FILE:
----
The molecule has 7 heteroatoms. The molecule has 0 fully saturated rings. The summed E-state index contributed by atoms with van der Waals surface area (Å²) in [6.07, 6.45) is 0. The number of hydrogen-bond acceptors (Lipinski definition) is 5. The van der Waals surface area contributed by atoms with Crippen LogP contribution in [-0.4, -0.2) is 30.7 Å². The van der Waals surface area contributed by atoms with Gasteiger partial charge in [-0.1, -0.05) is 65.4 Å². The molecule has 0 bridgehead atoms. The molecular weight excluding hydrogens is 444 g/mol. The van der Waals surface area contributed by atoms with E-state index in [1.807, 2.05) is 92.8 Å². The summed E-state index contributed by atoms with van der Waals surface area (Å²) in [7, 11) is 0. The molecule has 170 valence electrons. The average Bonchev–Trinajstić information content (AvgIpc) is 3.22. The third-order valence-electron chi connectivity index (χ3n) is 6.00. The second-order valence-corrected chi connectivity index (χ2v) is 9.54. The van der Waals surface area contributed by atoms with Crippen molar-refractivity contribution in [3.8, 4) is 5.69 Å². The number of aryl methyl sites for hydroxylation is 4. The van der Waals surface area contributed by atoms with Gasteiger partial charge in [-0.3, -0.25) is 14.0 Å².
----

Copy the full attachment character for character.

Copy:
The molecule has 7 heteroatoms. The molecule has 0 fully saturated rings. The summed E-state index contributed by atoms with van der Waals surface area (Å²) in [6.07, 6.45) is 0. The number of hydrogen-bond acceptors (Lipinski definition) is 5. The van der Waals surface area contributed by atoms with Crippen LogP contribution in [-0.4, -0.2) is 30.7 Å². The van der Waals surface area contributed by atoms with Gasteiger partial charge in [-0.1, -0.05) is 65.4 Å². The molecule has 0 bridgehead atoms. The molecular weight excluding hydrogens is 444 g/mol. The van der Waals surface area contributed by atoms with E-state index in [1.807, 2.05) is 92.8 Å². The summed E-state index contributed by atoms with van der Waals surface area (Å²) in [7, 11) is 0. The molecule has 170 valence electrons. The average Bonchev–Trinajstić information content (AvgIpc) is 3.22. The third-order valence-electron chi connectivity index (χ3n) is 6.00. The second-order valence-corrected chi connectivity index (χ2v) is 9.54. The van der Waals surface area contributed by atoms with Crippen molar-refractivity contribution in [3.8, 4) is 5.69 Å². The number of aryl methyl sites for hydroxylation is 4. The van der Waals surface area contributed by atoms with Gasteiger partial charge in [-0.3, -0.25) is 14.0 Å².